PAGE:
Part 1 of the “C02 Remediation” Series
by: Colette Casey
For years now, discussions and warnings about C02 emissions have done more to divide us then to unite us in an effort to resolve something that is a common concern to us all. Clean air.
The finger pointing and blame game playing out on the global stage has resulted in, well, not much. Perhaps, a different perspective to debating this issue would not be politics and name calling, but a simple question:
“Are we being good stewards of our planet?”
This is a pretty basic question that you can simply answer; “yes” or “no”.
We live in an exciting time of technology and practices that literally “Capture” the carbon out of the air. Filters for your car tailpipe, new CO2 recycling plants, Carbon Capture Trees and sculptures and our ancient friend, Algae can all be the answer.
Where is CO2 coming from?
CO2 can be generated by something as simple as our breathing, but it can also be attributed to coal production in China (28% of the worlds C02 emissions), and energy and transportation (US 15.9% of worlds C02 emissions).
What’s interesting to note is that two (China and India) of the top three CO2 contributors were “waived” from the Kyoto Treaty way back when. However, with the latest talks in Paris, China and India as well as the U.S. have pledge to reduce CO2 emissions.
Let’s Talk Turkey.
Carbon capture is all good in theory, but most governments and corporations don’t like to take on projects where they won’t make any money. However, of all the environmental cleanup efforts, C02 capture is probably one of the more sustainable options available.
We should absolutely continue to foster natural approaches like the re-growth of Rain Forests in South America that are showing promising results. But we can augment these efforts with new technologies.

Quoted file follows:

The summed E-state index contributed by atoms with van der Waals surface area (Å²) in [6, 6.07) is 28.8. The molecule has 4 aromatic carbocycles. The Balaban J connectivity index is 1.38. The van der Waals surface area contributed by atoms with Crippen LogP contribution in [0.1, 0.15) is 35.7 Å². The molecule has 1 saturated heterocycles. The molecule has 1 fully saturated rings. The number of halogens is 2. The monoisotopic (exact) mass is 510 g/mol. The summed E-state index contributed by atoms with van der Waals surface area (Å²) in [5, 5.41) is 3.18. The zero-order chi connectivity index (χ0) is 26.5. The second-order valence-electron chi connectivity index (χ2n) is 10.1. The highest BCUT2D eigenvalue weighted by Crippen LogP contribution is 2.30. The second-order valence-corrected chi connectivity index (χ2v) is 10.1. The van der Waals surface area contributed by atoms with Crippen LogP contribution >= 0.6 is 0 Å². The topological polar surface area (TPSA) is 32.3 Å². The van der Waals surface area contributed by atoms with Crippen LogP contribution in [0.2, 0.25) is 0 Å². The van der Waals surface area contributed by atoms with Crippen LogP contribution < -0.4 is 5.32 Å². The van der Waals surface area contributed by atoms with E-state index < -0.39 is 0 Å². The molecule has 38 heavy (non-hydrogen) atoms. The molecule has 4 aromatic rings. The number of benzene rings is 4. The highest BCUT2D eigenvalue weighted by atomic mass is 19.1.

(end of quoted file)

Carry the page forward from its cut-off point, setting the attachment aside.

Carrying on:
Enter Carbon Engineering, a Canadian company that is capturing CO2 from the air and recycling it into pure C02 that can be resold. According to the company’s website:
“CE’s air contactor absorbs atmospheric CO2 into our capture solution to produce a liquid solution that is rich in CO2. The regeneration process, involving several processing steps, produces a purified stream of CO2 and re-makes the original capture chemical. These two processes work together to enable continuous capture of CO2 from atmospheric air, with energy (and small amounts of make-up chemicals) as an input, and pure CO2 as an output. The stream of pure CO2 can be sold and used in industrial applications and/or permanently sequestered (geologically stored) deep underground.”
According to a recent Forbes article: “Assuming their small pilot plant runs well over the next six months, Carbon Engineering wants to go full-scale with a commercially-backed plant that could capture 1,000,000 tons of carbon dioxide a year, which would be like recycling the co2 emitted from 300,000 cars on the road.”
Not a bad endeavor, we’ll keep you posted.
Next Post: Get Some Tail (Pipe CO2 Filters)